Vermont Catholic Church losses


Photo by Jeb Wallace-Brodeur
St. Augustine Church in Montpelier is seen under stormy clouds last week.
Vermont Catholic Bishop Salvatore Matano approached the lectern and apologized for how the heat had sparked allergies that shrank his voice. But he and assembled members of the state’s largest religious denomination knew that was the least of his challenges.”You have been faithful year after year after year,” he told churchgoers one recent evening. “We have been through some very difficult, difficult times.”Just that morning, front pages reported how the statewide Roman Catholic Diocese would sell its 32-acre, 125-year-old Burlington headquarters to pay some of the more than $20 million it has promised to settle almost 30 priest misconduct lawsuits.

“Yes, we are selling the diocesan central offices – so be it,” the bishop told those gathered at Burlington’s Christ the King Church, where 19 former altar boys reported child sexual abuse. “We will relocate and we will continue. The people who we serve are so much more important than bricks and stone and mortar.”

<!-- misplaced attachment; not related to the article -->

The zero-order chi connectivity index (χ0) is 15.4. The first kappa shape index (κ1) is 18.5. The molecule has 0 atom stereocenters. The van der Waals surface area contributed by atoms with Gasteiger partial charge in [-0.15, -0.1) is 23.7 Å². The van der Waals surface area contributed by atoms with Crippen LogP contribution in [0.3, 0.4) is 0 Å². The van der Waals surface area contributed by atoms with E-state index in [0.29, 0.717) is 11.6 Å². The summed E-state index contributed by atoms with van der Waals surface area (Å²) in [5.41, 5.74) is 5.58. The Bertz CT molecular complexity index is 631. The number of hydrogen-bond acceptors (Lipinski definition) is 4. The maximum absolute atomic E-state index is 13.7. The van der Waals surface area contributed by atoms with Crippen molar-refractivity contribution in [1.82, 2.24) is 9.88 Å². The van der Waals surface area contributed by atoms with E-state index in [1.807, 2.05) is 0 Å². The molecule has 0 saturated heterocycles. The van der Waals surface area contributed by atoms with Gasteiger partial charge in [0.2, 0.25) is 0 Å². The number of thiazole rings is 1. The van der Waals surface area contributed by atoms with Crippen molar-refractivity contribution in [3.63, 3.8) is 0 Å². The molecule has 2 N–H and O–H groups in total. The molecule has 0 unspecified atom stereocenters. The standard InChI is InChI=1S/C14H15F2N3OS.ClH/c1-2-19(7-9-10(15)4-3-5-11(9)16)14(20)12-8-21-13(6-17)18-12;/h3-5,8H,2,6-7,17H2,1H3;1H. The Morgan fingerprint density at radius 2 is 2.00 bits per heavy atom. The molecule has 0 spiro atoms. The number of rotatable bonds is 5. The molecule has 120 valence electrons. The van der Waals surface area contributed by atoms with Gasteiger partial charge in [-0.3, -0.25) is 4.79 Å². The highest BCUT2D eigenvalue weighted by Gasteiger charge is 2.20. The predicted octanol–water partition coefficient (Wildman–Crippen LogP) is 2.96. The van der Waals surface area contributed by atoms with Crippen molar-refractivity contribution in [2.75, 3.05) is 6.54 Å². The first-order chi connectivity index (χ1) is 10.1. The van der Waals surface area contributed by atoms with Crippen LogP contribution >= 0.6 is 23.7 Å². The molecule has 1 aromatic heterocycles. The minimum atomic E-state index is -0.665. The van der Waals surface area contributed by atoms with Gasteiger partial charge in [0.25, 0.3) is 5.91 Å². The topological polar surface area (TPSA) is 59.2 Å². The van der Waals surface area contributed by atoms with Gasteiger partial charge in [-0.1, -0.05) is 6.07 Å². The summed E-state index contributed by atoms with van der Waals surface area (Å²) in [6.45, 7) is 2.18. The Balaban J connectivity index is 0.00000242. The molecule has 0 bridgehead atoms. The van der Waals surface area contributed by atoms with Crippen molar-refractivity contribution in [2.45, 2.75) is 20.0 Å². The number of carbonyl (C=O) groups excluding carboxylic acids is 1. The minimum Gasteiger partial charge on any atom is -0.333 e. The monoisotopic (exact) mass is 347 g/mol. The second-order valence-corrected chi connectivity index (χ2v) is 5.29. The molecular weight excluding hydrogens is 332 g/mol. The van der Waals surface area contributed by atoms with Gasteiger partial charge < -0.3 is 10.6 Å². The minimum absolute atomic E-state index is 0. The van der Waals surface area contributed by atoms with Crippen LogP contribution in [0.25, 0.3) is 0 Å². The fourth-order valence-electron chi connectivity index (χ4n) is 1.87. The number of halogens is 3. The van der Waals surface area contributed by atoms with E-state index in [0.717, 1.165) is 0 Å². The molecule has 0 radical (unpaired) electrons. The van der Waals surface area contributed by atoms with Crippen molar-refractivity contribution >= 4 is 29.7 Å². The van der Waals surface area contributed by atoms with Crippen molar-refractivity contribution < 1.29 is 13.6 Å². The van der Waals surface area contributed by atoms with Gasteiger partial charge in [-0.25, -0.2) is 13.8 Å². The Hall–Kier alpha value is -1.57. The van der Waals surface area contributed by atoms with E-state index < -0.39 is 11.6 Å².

But after years of dealing with a drop in its number of priests, Vermont’s Catholic Church today is facing a decline in its number of parishioners – and, because of an awkward photo now on the Internet, yet another wave of embarrassing publicity.

‘It is disturbing’

The 118,000-member diocese still dwarfs the state’s next most popular religions, the 14,500-member United Church of Christ, the 11,963-member United Methodist Church, the 8,131-member Episcopal Church and the 6,500-member American Baptist Church.

All of Vermont’s top faiths report declining involvement (a survey by the Pew Forum on Religion and Public Life ranks the state 45th for overall worship attendance, 43rd for frequency of prayer and last for belief in God). But Catholic numbers have dropped precipitously – 25 percent from the diocese’s 157,000 members in 1980 and 20 percent from its 149,000 members in 2005.

Five years ago, Matano was ordained on the same hopeful spring day that welcomed the naming of a new worldwide Catholic leader, Pope Benedict XVI. But upon taking office, the bishop discovered that Vermont priest numbers had decreased from 274 in 1975 to 81 in 2005, with the number expected to fall to 55 within a decade.

As a result, Matano unveiled a plan to close the state’s smallest, most rural parishes and share clergy at the rest of what were then 130 churches (now 80 parishes and 44 outposts manned by 62 active clergy).

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About Fr. Orthohippo

The blog of a retired Anglican priest (MSJ), his musings, journey, humor, wonderment, and comments on today's scene.
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